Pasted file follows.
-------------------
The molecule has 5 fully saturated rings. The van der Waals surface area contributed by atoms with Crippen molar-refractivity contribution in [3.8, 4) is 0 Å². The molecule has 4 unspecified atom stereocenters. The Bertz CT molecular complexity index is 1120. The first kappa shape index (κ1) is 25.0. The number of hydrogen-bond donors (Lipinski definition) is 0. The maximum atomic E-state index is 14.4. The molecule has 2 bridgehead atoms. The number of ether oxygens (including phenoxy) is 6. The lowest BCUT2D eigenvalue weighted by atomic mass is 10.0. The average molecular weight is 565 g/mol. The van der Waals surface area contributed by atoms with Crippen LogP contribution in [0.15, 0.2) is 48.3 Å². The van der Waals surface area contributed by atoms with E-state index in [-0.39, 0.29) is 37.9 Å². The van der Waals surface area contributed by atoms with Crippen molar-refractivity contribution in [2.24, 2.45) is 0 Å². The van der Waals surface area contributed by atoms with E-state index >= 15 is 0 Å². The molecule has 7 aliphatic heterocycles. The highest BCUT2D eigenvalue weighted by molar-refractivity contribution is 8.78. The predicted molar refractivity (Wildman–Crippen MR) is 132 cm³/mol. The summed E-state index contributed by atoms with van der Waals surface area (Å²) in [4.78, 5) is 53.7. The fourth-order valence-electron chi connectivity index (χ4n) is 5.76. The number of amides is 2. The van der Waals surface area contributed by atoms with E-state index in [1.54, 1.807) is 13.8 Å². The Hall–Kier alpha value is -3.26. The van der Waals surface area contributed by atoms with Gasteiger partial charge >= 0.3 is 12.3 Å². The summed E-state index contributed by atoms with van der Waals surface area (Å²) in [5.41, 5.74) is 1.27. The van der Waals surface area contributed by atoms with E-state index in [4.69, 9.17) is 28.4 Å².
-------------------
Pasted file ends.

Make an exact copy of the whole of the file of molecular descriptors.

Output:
The molecule has 5 fully saturated rings. The van der Waals surface area contributed by atoms with Crippen molar-refractivity contribution in [3.8, 4) is 0 Å². The molecule has 4 unspecified atom stereocenters. The Bertz CT molecular complexity index is 1120. The first kappa shape index (κ1) is 25.0. The number of hydrogen-bond donors (Lipinski definition) is 0. The maximum atomic E-state index is 14.4. The molecule has 2 bridgehead atoms. The number of ether oxygens (including phenoxy) is 6. The lowest BCUT2D eigenvalue weighted by atomic mass is 10.0. The average molecular weight is 565 g/mol. The van der Waals surface area contributed by atoms with Crippen LogP contribution in [0.15, 0.2) is 48.3 Å². The van der Waals surface area contributed by atoms with E-state index in [-0.39, 0.29) is 37.9 Å². The van der Waals surface area contributed by atoms with Crippen molar-refractivity contribution in [2.24, 2.45) is 0 Å². The van der Waals surface area contributed by atoms with E-state index >= 15 is 0 Å². The molecule has 7 aliphatic heterocycles. The highest BCUT2D eigenvalue weighted by molar-refractivity contribution is 8.78. The predicted molar refractivity (Wildman–Crippen MR) is 132 cm³/mol. The summed E-state index contributed by atoms with van der Waals surface area (Å²) in [4.78, 5) is 53.7. The fourth-order valence-electron chi connectivity index (χ4n) is 5.76. The number of amides is 2. The van der Waals surface area contributed by atoms with E-state index in [1.54, 1.807) is 13.8 Å². The Hall–Kier alpha value is -3.26. The van der Waals surface area contributed by atoms with Gasteiger partial charge >= 0.3 is 12.3 Å². The summed E-state index contributed by atoms with van der Waals surface area (Å²) in [5.41, 5.74) is 1.27. The van der Waals surface area contributed by atoms with E-state index in [4.69, 9.17) is 28.4 Å².